Garry Kasparov Biography, Life, Interesting Facts


Garry Kasparov

Birthday :

April 13, 1963

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Birth Place :

Baku, Caucasus, Azerbaijan

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Chinese Zodiac :


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Garry Kasparov is an Azerbaijan born Russian chess grandmaster, he is best known for his world championship wins and his matches against the IBM computer program Deep Blue.

Childhood and Early Life

Garry Kasparov was born in Baku, the Soviet Union on 13 April 1963 as Garik Kimovich Weinstein. Kim Moiseyevich Weinstein, his father, was Russian Jewish and Klara Shagenovna Gasparian, his mother, was from Armenia. Kasparov declared that he was a Christian, but had little interest in religion. His father died when Kasparov was just seven years old, and he adopted the Russian version of his mother’s surname, Kasparov.

His first interaction with chess was a written problem which he solved. Garry Kasparov began training at the school of the chess grandmaster, Mikhail Botvinnik, at age ten. Kasparov won the Soviet Junior Chess Championship in 1976 and 1977. At age fifteen Kasparov earned the title chess master. It was this success that convinced to make chess his career. That same year Kasparov became the youngest ever player to qualify for the Soviet Chess Championship.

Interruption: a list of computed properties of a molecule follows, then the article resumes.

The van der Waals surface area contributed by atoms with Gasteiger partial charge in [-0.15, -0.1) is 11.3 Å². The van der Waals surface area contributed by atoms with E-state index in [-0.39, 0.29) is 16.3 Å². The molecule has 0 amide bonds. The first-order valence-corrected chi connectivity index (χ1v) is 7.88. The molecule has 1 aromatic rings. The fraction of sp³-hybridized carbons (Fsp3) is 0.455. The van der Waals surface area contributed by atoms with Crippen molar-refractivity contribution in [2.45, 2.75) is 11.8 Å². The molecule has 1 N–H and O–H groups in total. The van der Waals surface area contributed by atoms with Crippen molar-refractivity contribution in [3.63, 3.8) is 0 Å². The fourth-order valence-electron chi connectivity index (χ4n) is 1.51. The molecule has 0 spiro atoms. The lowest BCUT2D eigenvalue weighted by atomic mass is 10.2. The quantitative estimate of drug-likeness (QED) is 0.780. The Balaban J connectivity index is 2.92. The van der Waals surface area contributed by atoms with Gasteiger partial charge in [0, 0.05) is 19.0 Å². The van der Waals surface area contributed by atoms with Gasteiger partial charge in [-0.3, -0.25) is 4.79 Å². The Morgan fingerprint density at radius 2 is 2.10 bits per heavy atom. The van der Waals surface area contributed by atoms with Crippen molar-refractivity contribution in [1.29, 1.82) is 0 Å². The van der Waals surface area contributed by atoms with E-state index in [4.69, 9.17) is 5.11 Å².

In 1979, Garry Kasparov competed in a grandmaster contest in Yugoslavia and won, this launched him from being unranked by the World Chess Federation to number fifteen in the world. He won the Junior World Championship in 1980, emerging triumphant at the Dortmund tournament.



Garry Kasparov was already well established as a chess player by the time he turned eighteen. Kasparov competed for the Soviet Union at the Chess Olympiad in Malta in 1980 and  held the chess grandmaster title. The next year he tied for first place at the Soviet Chess Championship. In 1982, Kasparov competed at the Candidates Tournament, a tournament to decide who will face the World Chess Federation (FIDE) champion.